The Chicago Tribune's Sam Smith, not surprisingly, is unabashed in his disdain for blogs, apparently because most bloggers lack his frequent-flyer miles. When asked what Bulls blogs he reads, he mounted his high horse and enlightened the masses:
I like this question because I don't read any blogs. I find it interesting the way the national political campaigns (my first love and job) have hired people to interact with the blogosphere. You may say I'm old, out of touch and cranky, and I probably would have to agree. I'm also probably resentful on some level as I see this unsubstantiated, personal opinion passing for journalism and weep for America and the world. People do seem to read this stuff and equate it with what we do at The Tribune or other media and don't make much distinction.(Hey, a blogger as "guy in basement wearing underwear" reference! For those keeping score, that's Creativity 0, Cliche 1)
How is it I can work for decades developing contacts around the NBA and traveling regularly around the NBA and talking with the decision makers and some guy in his basement in his underwear is writing something that has credibility? As close as I can figure, these bloggers are the electronic version of the neighborhood tavern. You used to go in and hear people wailing about sports or politics and offering opinions on all the major issues. We did our man in the street interviews when such issues came up. Now, these people we used to ask for opinion started these blogs and are supposed to be experts. How can that be? I never see any of them, I never hear the coaches and general managers and players I talk to saying they talked to them. So where do they get their information?
Looking past the extreme irony of Sam Smith considering himself a reliable source of information (does anyone invent more rumors out of thin air? Maybe Peter Vecsey, but more on him in a moment), let's address Smith's last question.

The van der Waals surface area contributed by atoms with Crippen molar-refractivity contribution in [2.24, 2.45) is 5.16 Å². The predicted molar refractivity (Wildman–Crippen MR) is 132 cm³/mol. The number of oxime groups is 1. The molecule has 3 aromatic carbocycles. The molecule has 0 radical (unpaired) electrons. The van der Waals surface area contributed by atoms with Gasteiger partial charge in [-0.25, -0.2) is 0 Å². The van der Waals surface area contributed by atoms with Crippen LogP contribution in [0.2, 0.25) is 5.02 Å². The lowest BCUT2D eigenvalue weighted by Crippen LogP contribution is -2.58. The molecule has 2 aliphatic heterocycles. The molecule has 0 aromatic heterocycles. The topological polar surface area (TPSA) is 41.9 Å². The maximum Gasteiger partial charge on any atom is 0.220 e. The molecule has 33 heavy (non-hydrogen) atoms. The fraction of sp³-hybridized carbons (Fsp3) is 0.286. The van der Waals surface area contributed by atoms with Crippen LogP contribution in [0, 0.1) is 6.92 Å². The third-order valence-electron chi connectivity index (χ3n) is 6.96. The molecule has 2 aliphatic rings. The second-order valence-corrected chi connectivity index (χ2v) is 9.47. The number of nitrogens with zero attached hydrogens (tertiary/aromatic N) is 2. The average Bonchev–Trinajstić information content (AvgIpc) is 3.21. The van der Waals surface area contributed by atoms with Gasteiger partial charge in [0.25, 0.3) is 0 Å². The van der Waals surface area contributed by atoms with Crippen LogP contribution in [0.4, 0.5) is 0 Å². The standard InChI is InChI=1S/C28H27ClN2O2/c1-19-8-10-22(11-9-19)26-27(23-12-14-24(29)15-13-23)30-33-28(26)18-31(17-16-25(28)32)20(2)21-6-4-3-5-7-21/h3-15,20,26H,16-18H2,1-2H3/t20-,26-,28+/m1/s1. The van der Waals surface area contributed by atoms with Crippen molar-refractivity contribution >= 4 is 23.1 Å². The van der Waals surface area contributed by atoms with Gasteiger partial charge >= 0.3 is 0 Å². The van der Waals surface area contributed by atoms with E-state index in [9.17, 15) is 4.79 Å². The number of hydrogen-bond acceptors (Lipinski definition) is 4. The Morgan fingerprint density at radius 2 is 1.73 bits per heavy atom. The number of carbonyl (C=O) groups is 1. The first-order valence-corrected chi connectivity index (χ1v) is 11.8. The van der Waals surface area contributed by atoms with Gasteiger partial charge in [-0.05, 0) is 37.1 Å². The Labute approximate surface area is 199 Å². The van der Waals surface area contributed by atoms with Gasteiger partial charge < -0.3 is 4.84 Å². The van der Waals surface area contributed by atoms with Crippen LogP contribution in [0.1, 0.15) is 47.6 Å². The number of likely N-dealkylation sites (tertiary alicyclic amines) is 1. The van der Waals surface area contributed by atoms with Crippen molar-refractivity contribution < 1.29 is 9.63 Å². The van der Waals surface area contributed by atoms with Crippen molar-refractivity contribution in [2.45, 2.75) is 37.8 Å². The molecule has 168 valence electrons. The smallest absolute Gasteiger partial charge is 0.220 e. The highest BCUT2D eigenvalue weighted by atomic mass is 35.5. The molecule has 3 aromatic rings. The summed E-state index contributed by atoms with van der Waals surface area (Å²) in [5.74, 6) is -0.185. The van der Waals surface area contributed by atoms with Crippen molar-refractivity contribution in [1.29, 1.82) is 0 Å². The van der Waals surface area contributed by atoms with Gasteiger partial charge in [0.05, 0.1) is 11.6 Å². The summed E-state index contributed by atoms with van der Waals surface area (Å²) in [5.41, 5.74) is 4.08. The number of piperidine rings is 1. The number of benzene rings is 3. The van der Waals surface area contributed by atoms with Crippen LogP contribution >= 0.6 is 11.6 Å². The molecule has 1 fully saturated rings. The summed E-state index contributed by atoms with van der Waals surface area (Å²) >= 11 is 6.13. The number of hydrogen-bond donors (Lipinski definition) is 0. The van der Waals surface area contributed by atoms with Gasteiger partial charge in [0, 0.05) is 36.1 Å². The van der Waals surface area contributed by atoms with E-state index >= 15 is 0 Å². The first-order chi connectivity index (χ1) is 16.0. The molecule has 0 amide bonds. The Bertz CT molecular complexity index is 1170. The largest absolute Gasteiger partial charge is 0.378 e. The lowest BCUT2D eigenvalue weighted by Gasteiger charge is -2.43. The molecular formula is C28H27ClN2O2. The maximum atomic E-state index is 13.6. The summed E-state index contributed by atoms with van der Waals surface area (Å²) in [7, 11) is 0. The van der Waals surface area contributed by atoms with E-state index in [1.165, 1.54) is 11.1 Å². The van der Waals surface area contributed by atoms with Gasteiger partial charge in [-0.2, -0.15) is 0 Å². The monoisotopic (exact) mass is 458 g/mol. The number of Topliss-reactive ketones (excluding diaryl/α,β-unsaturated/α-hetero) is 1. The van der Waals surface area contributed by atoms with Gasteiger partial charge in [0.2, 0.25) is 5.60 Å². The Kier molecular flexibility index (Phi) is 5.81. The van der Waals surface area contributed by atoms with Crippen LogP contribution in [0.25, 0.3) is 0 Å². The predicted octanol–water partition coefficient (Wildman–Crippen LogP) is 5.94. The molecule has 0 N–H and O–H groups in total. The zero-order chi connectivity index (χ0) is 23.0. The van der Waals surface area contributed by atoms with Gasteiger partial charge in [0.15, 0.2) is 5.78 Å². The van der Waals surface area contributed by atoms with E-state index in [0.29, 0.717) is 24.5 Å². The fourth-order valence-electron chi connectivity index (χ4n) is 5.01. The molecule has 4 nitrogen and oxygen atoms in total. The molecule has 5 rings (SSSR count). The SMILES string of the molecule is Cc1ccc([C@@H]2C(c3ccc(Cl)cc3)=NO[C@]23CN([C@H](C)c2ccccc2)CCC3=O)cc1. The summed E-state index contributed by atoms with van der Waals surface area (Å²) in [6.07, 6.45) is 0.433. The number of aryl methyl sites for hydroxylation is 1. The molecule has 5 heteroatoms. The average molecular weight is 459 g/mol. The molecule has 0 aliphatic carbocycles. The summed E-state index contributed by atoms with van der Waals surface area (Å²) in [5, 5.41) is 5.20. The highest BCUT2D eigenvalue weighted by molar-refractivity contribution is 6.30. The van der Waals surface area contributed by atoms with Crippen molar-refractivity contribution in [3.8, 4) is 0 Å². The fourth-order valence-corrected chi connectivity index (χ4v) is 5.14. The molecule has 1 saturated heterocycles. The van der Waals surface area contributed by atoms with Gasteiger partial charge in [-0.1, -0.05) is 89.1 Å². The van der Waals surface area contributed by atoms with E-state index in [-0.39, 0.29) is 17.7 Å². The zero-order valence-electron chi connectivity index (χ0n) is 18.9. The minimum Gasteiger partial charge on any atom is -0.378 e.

Dan Shanoff talked about this very issue in an interview with The Big Picture earlier today:
Traditional sports media is primarily (perhaps entirely) valuable for exclusive or breaking news only.Is it then a surprise that a guy like Smith feels threatened? Not at all. If anything, it should push him to do his job better. If any idiot with a free Blogger account can create hypothetical trades out of thin air, maybe Smith needs a new shtick. (Quick aside regarding crediting sources: Dave D'Alessandro, a guy I really enjoy reading, called an interview Rod Thorn gave with ESPN's Chad Ford as an interview with "an online guy." What's so wrong naming sources? I don't get it.)
(And even that gets commoditized, literally within minutes: As fast as a newspaper can "break" a story online, I and 50 other bloggers can poach it. The funny part is that newspapers think that just because we "credit" the paper -- which happens a lot more honestly among bloggers than among mainstream media -- that doesn't mean the paper's competitive advantage was eroded to nearly nil. Fans don't care where a story comes from; they just want to talk about the story itself. That's where blogs surge ahead of the original story source.)
As for Vecsey, T.J. Simers called him out today in the L.A. Times in a puzzling piece that left me with a bad opinion of everyone involved. Simers accuses Vecsey of relying on a blogger for the meat of his Tuesday NBA column in the New York Post. This isn't a plagiarism charge (the blogger emailed his thoughts to Vecsey and gave him permission to use any and all of it in his column) but the similarities between Vecsey's work and the blogger's words (at least in the passages quoted by Simers) are just a couple of degrees away from verbatim.
But, if I read this correctly, that wasn't even what set Simers off -- it was the fact that Vecsey was allowing a blogger -- a mere blogger! -- provide fodder for his column. The horror!
"We talking about blogs, not journalism."
For more commentary on Smith (that's far more eloquent than mine), check out Matt Bernhardt on Blogabull. Also, hat tip to TrueHoop for the Simers link.